Fahlberg also points out that “the microfluidic chip confers exceptionally easy setup, while also eliminating the worry that a fluidic issue or clog will cause a long delay or spraying like a traditional cell sorter”. The MACSQuant Tyto sorts in a “walk-away” fashion, relieving the busy environment and fully booked calendars of the core facility staff. The Flow Cytometry Core Facility at the TNPRC also has a BSL3 laboratory for sorting biohazardous samples. Cell sorting of biohazardous material, such as infected samples, poses a challenge, and precautions like placing conventional droplet sorters in a space-consuming safety cabinet, as well as time-consuming decontamination protocols, are mandatory. Notably, cell sorting with the MACSQuant Tyto happens only in the fully closed and sterile cartridge, thereby reducing the hazards of aerosolization of infectious particles for the operators. The flexibility, ease-of-use, closed, sterile, and aerosol-free sorting process of the MACSQuant Tyto Cell Sorter represents a meaningful addition to the Flow Core Facility equipment, and opens doors for sorting applications where aerosols have been a challenge before.
Patrick Wilson is Professor of Medicine and the Principal Investigator of the antibody biology laboratory at the University of Chicago. His group dedicates its research to the basic understanding of the underlying B cell response, as well as determining specificity and activity of antibodies. The knowledge gained thereby can be used in translational settings, such as direct therapies or vaccine design. In one of their recent studies, Patrick Wilson and his group teamed up with an international research team in order to investigate B cell responses in convalescent COVID-19 patients by using a high-throughput B cell sorting and sequencing platform. The corresponding findings provide a comprehensive tool for studying B cell responses to SARS-CoV2 or vaccination.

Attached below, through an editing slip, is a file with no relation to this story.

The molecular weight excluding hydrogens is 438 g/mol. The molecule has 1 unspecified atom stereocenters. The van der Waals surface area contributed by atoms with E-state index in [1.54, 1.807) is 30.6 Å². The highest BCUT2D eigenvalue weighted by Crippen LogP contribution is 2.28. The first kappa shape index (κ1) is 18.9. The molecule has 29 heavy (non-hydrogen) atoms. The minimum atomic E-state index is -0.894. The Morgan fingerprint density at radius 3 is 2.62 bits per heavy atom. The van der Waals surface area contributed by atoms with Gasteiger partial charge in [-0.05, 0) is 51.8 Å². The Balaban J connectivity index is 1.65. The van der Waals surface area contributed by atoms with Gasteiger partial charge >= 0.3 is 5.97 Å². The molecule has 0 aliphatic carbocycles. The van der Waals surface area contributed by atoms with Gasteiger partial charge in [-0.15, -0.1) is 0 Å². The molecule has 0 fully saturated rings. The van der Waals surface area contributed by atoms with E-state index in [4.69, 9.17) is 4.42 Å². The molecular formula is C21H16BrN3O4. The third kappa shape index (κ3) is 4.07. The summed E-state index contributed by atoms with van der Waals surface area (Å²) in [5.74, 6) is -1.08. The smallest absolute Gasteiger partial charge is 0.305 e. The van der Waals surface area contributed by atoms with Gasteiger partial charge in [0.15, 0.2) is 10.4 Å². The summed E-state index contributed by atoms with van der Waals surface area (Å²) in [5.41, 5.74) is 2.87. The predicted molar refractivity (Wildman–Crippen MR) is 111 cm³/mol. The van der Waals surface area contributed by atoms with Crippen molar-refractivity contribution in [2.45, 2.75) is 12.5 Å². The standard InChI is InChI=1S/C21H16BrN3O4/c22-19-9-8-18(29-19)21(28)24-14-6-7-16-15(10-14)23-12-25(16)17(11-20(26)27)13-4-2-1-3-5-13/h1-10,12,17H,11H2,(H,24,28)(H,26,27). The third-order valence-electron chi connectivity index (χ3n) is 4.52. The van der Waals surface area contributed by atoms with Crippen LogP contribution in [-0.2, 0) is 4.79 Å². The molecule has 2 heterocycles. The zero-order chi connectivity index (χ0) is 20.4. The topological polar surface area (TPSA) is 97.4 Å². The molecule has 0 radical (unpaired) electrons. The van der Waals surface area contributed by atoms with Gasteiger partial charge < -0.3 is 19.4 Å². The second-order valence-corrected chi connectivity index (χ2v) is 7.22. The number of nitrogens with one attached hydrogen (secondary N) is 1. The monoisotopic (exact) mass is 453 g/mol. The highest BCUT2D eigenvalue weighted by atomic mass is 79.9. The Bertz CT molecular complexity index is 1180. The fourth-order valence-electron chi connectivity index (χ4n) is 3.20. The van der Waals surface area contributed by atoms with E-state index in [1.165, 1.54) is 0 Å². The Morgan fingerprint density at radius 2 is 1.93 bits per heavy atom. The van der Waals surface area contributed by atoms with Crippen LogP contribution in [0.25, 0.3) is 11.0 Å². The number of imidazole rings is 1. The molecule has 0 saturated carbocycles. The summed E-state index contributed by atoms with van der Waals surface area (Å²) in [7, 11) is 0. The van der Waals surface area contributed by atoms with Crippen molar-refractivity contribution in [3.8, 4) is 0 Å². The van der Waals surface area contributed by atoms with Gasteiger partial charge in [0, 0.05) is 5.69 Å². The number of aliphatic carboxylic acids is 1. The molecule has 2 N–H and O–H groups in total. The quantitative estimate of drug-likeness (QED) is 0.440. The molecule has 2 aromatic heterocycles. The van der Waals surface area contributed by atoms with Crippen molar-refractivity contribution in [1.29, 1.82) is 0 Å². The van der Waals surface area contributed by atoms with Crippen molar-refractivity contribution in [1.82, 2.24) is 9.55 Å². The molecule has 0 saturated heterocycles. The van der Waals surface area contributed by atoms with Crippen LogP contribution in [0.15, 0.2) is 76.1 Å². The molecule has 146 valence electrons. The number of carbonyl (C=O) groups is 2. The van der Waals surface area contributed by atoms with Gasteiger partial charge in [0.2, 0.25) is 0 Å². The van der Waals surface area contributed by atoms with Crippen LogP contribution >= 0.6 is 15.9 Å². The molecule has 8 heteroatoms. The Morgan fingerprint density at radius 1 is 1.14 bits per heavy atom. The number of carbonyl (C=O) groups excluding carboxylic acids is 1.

In order to sort this rare population of antigen-specific B cells, Wilson’s group took advantage of the MACSQuant Tyto. They utilized a PE-coupled antigenic probe derived from SARS-CoV-2 to target specific B cells. Notably, antigen-specific B cells had a frequency of only 0.26% (Wilson et al., 2020). Thanks to the aerosol-free sorting mechanism of the MACSQuant Tyto, as well as its closed and sterile cartridge system, they were able to sort their BSL2+ materials at the campus’ flow cytometry facility without further precautions. “The low pressure and gentle microchip sorting mechanism maintained high cell viability, which enabled us to easily perform 10x Genomics™ on very rare populations of cells,” declares Wilson. Next generation sequencing techniques are very sensitive, and require high quality samples to minimize sequencing artifacts. The gentle sorting mechanism of the MACSQuant Tyto fulfills these requirements by sorting cells with high viabilities.